Grass For His Pillow (Tales of the Otori #2)
by Lian Hearn
Takeo begins training with the Tribe, and it’s brutal. Kikuto Akio is in charge of his training, and he has hated Takeo ever since the Tribe’s first attempt to kidnap him. The talented daughter Takeo’s old teacher Kenji, Yuki, is sympathetic to Takeo’s fate and they become lovers. Back in the wider world of the three countries, Takeo’s disappearances enrages Lord Arai, and he begins persecuting the Tribe. Meanwhile, Kaede has returned to her father’s domain, which has been devastated by mismanagement and bad weather. Since he has no son, and he believes Kaede’s pregnancy to be the product of a secret marriage between herself and Lord Otori Shigeru, Kaede’s father begins teaching her to read and write, and treats her as his heir. But when a monk accidentally reveals there was no marriage between Kaede and Shigeru, her father attacks her and is killed by Kaede’s loyal servants. She begins the difficult task of bringing the Shirakawa domain under her own power, in spite of being a woman. She is aided by Lord Fujiwara, a nobleman whose lands border her own, but his attentions make it clear that he expects marriage in return for his gifts. Even as their lives lead in opposite directions, neither Kaede nor Takeo can find happiness without each other.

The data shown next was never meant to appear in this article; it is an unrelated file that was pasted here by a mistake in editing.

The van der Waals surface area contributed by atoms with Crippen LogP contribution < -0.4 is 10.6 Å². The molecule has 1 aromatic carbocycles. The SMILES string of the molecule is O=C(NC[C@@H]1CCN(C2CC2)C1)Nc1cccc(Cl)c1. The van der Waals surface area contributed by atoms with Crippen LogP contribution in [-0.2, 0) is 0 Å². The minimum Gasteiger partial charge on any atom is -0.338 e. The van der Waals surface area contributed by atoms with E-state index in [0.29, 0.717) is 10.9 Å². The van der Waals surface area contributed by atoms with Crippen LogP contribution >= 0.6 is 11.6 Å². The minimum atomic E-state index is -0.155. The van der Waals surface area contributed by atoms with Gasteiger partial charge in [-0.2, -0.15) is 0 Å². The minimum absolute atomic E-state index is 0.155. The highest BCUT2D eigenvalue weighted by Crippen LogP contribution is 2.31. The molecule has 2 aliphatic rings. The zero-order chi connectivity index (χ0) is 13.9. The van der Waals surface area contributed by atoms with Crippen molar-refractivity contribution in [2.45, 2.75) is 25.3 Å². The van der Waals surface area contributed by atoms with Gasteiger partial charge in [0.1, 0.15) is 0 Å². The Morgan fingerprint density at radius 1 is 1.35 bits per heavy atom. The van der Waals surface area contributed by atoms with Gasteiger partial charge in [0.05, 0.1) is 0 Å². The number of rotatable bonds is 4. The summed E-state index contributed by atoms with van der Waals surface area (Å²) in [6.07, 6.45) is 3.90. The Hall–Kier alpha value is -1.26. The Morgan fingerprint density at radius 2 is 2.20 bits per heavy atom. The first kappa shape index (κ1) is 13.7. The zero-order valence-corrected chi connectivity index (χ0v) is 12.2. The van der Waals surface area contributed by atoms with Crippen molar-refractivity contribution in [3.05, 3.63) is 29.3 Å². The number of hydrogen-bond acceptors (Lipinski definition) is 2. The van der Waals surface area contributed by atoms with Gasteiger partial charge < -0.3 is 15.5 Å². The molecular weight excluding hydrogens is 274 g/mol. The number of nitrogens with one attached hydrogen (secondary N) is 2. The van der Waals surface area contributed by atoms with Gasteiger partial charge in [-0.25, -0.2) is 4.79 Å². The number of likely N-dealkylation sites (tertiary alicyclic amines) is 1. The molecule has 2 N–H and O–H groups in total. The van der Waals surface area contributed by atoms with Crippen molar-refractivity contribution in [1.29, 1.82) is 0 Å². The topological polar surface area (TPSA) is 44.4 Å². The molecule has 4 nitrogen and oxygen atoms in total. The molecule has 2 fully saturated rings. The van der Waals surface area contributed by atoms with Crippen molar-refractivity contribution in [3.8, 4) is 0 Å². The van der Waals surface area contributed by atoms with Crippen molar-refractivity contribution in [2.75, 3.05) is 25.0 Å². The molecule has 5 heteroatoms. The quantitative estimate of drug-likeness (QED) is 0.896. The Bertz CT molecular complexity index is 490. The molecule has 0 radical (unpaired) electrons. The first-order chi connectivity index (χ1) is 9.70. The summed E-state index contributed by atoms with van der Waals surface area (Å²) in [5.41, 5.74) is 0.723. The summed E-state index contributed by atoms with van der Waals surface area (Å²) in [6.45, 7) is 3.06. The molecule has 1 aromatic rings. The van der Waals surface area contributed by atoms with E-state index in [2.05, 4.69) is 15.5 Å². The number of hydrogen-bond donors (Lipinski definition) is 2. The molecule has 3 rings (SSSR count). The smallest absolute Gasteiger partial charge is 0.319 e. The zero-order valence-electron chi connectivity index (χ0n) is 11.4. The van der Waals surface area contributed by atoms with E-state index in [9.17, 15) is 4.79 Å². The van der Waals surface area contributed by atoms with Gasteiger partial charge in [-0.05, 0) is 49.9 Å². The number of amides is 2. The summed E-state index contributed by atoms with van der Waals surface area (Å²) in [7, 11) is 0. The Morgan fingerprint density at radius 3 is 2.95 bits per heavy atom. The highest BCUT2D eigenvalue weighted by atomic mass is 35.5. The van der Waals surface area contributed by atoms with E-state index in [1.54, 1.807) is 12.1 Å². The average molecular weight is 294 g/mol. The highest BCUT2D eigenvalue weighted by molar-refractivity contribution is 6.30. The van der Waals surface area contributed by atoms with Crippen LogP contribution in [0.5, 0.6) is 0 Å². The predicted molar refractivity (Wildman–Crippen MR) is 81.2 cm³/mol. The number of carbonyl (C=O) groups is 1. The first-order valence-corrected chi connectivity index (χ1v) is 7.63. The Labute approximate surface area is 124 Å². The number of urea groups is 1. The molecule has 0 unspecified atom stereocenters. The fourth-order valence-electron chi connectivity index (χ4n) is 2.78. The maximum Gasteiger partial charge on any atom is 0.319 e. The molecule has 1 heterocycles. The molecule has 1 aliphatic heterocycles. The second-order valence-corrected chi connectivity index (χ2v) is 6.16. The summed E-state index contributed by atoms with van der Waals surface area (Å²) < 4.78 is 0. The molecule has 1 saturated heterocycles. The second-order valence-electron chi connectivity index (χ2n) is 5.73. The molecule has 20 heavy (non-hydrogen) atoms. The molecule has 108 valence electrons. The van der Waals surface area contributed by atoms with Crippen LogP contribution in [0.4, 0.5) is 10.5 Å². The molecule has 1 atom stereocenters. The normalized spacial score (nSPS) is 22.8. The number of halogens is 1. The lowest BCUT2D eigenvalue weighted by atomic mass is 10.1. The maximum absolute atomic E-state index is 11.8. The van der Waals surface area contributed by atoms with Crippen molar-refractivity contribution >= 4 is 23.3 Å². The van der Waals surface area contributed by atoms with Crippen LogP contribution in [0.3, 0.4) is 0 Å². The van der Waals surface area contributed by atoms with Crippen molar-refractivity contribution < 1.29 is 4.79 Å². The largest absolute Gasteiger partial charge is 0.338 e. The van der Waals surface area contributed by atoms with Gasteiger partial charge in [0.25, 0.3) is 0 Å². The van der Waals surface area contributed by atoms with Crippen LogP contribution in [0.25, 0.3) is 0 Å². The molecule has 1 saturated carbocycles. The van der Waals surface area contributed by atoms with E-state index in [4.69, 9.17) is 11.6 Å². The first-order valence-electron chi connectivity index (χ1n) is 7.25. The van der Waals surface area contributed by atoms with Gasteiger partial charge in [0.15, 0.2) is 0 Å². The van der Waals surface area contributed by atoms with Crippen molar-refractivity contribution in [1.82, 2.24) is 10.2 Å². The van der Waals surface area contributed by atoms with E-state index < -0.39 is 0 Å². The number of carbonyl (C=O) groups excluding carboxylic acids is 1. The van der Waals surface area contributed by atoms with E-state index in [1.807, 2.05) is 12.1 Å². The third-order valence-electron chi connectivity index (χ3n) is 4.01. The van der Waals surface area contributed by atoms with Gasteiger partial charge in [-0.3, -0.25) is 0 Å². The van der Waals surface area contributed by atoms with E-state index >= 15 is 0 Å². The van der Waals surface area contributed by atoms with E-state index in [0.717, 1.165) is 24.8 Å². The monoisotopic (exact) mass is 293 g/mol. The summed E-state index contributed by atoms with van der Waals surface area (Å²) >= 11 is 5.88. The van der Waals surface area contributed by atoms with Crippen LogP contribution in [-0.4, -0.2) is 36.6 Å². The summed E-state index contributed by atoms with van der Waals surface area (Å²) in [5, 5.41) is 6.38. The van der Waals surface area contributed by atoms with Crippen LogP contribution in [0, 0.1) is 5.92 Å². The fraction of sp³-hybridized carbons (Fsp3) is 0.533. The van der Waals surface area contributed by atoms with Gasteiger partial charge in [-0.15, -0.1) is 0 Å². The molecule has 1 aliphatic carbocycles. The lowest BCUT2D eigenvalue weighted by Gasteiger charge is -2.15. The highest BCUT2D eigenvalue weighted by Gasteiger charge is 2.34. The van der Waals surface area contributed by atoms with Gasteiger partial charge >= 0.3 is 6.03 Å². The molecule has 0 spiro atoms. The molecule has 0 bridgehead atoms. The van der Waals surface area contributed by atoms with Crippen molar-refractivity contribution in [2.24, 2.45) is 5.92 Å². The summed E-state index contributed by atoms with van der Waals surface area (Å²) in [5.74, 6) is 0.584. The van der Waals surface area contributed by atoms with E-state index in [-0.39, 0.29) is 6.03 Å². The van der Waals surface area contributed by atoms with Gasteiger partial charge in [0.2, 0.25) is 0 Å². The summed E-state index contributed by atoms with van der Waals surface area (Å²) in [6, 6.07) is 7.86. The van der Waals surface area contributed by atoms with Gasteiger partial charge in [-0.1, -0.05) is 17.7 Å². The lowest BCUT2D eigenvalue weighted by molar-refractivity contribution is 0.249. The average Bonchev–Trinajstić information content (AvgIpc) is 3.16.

Grass For His Pillow is one of those books that obviously exists as a bridge between the first and last book in a trilogy. It can’t stand on its own, because you need the information from the first to really understand what’s going on, and there’s no firm, satisfying conclusion. I'm reading this book several years after the trilogy's completion, so I don't mind, because I know I can go out tomorrow and get the next book in the series. But if I'd been reading this before Brilliance of the Moon was published, I would have been annoyed.
Can’t think of much to say that I didn’t already mention in my review for Across The Nightingale Floor. The characters are great, and the not-Japan world riveting. At times it’s really hard not to impose my own values on the characters – both Kaede and Takeo make some truly dumb decisions – but their culture isn’t mine, and it is great to see that Hearn did such a convincing job of bringing their world to life.
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